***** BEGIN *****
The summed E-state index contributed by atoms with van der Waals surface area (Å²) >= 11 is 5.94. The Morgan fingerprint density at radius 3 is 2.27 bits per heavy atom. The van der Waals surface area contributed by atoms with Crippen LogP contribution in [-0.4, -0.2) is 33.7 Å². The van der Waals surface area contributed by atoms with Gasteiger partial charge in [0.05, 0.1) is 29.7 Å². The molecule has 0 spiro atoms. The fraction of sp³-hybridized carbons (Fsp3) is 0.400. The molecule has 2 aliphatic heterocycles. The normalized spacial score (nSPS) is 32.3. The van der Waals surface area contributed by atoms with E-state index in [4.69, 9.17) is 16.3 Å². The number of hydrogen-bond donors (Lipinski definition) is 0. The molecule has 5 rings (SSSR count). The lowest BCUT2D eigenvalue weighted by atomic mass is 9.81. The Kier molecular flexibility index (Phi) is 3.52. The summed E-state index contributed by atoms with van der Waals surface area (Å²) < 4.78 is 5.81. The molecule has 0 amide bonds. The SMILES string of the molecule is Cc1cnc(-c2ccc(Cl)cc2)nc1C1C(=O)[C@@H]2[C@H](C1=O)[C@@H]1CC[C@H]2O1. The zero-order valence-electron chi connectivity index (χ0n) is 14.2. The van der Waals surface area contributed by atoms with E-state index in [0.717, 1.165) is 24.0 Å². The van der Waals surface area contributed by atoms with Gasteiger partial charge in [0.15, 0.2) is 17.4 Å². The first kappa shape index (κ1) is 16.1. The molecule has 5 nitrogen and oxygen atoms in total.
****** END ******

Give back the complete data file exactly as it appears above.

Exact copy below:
The summed E-state index contributed by atoms with van der Waals surface area (Å²) >= 11 is 5.94. The Morgan fingerprint density at radius 3 is 2.27 bits per heavy atom. The van der Waals surface area contributed by atoms with Crippen LogP contribution in [-0.4, -0.2) is 33.7 Å². The van der Waals surface area contributed by atoms with Gasteiger partial charge in [0.05, 0.1) is 29.7 Å². The molecule has 0 spiro atoms. The fraction of sp³-hybridized carbons (Fsp3) is 0.400. The molecule has 2 aliphatic heterocycles. The normalized spacial score (nSPS) is 32.3. The van der Waals surface area contributed by atoms with E-state index in [4.69, 9.17) is 16.3 Å². The number of hydrogen-bond donors (Lipinski definition) is 0. The molecule has 5 rings (SSSR count). The lowest BCUT2D eigenvalue weighted by atomic mass is 9.81. The Kier molecular flexibility index (Phi) is 3.52. The summed E-state index contributed by atoms with van der Waals surface area (Å²) < 4.78 is 5.81. The molecule has 0 amide bonds. The SMILES string of the molecule is Cc1cnc(-c2ccc(Cl)cc2)nc1C1C(=O)[C@@H]2[C@H](C1=O)[C@@H]1CC[C@H]2O1. The zero-order valence-electron chi connectivity index (χ0n) is 14.2. The van der Waals surface area contributed by atoms with E-state index in [0.717, 1.165) is 24.0 Å². The van der Waals surface area contributed by atoms with Gasteiger partial charge in [0.15, 0.2) is 17.4 Å². The first kappa shape index (κ1) is 16.1. The molecule has 5 nitrogen and oxygen atoms in total.